U.S. stars fail to impress at World Baseball Classic

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U.S. stars fail to impress at World Baseball Classic

SAN FRANCISCO - The World Baseball Classic shifts to San Francisco for the climax of the sport’s top international tournament but missing from the party is the star-studded U.S. team, which struck out again.

The U.S. team flopped once again at the 16-team Classic, failing to get out of the second round, yet from the players to the manager, they said they treasured the experience.

“Is it a disappointment? Yes it is,” said two-time All-Star second baseman Brandon Phillips of the Cincinnati Reds after Friday’s 4-3 loss to Puerto Rico eliminated the United States. “Everybody dreamed of being the winner. We want to be on top. And for us not to get there, it sucks a little bit.”

It was the second time the U.S. was ousted in the double-elimination phase in three tries at the Classic. In 2009, they reached the final round but were beaten in the semifinals.

With the tournament held during spring training prior to the regular season, players were not all at peak form.

“I feel like we did good, even though we lost,” Phillips said. “It’s still a disappointment, but it was one of the greatest things that ever happened to me.”

This year’s semifinals start with Japan, gunning for their third Classic title in a row, playing Puerto Rico on Sunday. The undefeated Dominican Republic (6-0) plays the Netherlands in Monday’s semifinal with the title game on Tuesday.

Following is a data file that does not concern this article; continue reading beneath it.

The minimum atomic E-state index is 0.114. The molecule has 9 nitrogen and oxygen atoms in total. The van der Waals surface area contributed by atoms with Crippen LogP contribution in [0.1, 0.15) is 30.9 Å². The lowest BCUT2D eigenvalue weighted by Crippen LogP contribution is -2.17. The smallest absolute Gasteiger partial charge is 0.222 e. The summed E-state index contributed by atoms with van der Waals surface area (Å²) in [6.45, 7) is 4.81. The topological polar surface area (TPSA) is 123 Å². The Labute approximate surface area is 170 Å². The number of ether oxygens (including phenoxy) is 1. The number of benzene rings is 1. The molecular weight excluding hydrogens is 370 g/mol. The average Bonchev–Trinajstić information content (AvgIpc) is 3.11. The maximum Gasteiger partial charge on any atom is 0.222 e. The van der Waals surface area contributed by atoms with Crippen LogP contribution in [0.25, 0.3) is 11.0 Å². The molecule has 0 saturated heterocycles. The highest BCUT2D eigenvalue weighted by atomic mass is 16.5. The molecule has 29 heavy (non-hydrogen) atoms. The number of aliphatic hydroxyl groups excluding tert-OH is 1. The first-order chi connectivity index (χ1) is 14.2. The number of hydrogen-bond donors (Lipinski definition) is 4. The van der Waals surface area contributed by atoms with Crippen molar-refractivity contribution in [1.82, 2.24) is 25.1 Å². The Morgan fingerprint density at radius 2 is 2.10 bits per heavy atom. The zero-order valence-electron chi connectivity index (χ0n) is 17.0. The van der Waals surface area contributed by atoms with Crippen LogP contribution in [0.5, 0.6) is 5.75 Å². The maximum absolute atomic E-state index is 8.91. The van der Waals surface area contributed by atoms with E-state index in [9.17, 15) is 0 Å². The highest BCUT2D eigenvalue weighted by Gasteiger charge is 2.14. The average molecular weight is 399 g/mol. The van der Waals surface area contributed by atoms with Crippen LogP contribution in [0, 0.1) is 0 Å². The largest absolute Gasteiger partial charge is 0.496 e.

On Saturday, the Dominican Republic edged Caribbean neighbors Puerto Rico 2-0 in Miami to complete an unbeaten run to the semifinals of the World Baseball Classic as top seeds.

Wins and losses aside, what stirred the Americans was the energy, excitement and passion exhibited on the diamond by proud players wearing their country’s name across their chests and the life in the stands full of horns, whistles and drums.

Manager Joe Torre, who steered the New York Yankees to four World Series crowns and took off his Major League Baseball executive’s suit to put on a uniform and get back in the dugout, said there were no regrets.

“The only thing I can say is this has been one of the most memorable experiences of my career,” Torre said. “I’m a little emotional, but this has been much more than I expected.

“I mean, I knew it was going to be fun, but I never realized how the feeling of commitment from every one of these guys made this a great experience for me.” Reuters
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